|Summary of Features
Scenery—blighted urban area, near dog track and housing projects
How Pristine?—dangerously polluted, pool encircled in concrete with spillway, adjacent to municipal pool and developed areas
Swimming—not allowed because of pollution
Protection—restoration efforts being considered
Crowds—none at spring, can be heavy at adjacent pool
The spring is located about 1/8 mile east of Interstate 75 where it crosses the Hillsborough River. From I-75, exit onto Bird Street and go one block east (in front of dog track) to U.S. 41 (Nebraska Avenue). Go right or south on U.S. 41 just past dog track to the spring on the right just before the Hillsborough River.
For maps, latitude/longitude data, driving directions, satellite imagery, and topographic representations as well as weather conditions at this spring, go to Greg Johnson's informative "Florida Springs Database" web site at the following address: http://www.ThisWaytothe.Net/springs/floridasprings.htm#Florida
The spring is encircled in concrete and about 50 feet in diameter. The pool was fenced off when visited in 2000, but previously was fairly clear and about 30 feet deep. Flow from the limestone openings creates large slicks on the surface of the pool. Water in the spring has a sulfurous odor. Water exits the concrete enclosure over two spillways and into a shallow and sandy run of about 200 yards to the Hillsborough River. Large fish may be seen in the run. There is a concrete retaining wall along part of the run outside the pool and a sidewalk around the pool. A pumphouse is next to the pool. About 100 yards west of the spring is a domed structure that for years pumped water from the spring into a small drinking fountain.
The spring is in a densely developed area of homes, businesses, and highways. An historic domed structure is just north of the spring. Water from the spring was pumped to a fountain in the building, and people could drink and collect water from the fountain. It is current closed, and water is no longer pumped to this structure.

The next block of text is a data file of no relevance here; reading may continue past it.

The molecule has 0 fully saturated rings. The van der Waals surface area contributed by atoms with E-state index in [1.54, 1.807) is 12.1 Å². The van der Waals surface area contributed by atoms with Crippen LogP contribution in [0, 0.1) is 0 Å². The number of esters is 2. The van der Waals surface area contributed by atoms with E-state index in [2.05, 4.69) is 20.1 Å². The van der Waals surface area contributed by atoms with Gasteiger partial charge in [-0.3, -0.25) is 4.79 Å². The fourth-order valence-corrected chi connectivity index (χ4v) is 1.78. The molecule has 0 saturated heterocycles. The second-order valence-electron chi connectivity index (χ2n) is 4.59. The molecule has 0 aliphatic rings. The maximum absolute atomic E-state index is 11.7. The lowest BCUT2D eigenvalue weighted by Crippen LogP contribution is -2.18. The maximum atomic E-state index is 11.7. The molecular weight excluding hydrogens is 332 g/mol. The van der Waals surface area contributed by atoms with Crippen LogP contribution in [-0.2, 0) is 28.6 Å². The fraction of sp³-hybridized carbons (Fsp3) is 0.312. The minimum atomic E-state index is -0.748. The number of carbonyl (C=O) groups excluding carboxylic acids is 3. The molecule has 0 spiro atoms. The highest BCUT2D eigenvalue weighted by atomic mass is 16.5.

According to Dumeyer (in Abstracts of . . . 2003), the spring's
tributary area contains numerous sinkholes, many of which are used as urban stormwater drains because the area has no natural surface drainage to the [Hillsborough] river. The only natural surface channel is Curiosity Creek which drains 3.5 miles of the NW part of the area and originally flowed into Blue Sink, a swallet, where the surface flow entered the solution channels to Sulphur Springs. Blue Sink became plugged in 1974 and the surface waters now have to be pumped to the river. In addition to the creek, Blue Sink was also fed by Ewanowski Spring, a third magniude spring located 300 feet to the NW of Blue Sink. The plugging raised local water levels by 7-8 feet and blocked the flow from the spring. Initial pump testing showed that Ewanowski Spring could yield about 6 cfs if the Blue Sink water level was lowered to the original level. The Sulphur Springs flow recored show a subsequent decline after Blue Sink was plugged (p. 13).An investigation is being made to see if Blue Spring can be unplugged to help restore the historic flow of Sulphur Springs. The partners in this research are the Tampa Water Departemnt, the Hillsborough River Basin Board, and the Florida Department of Environmental Protection (Abstracts of . . . 2003).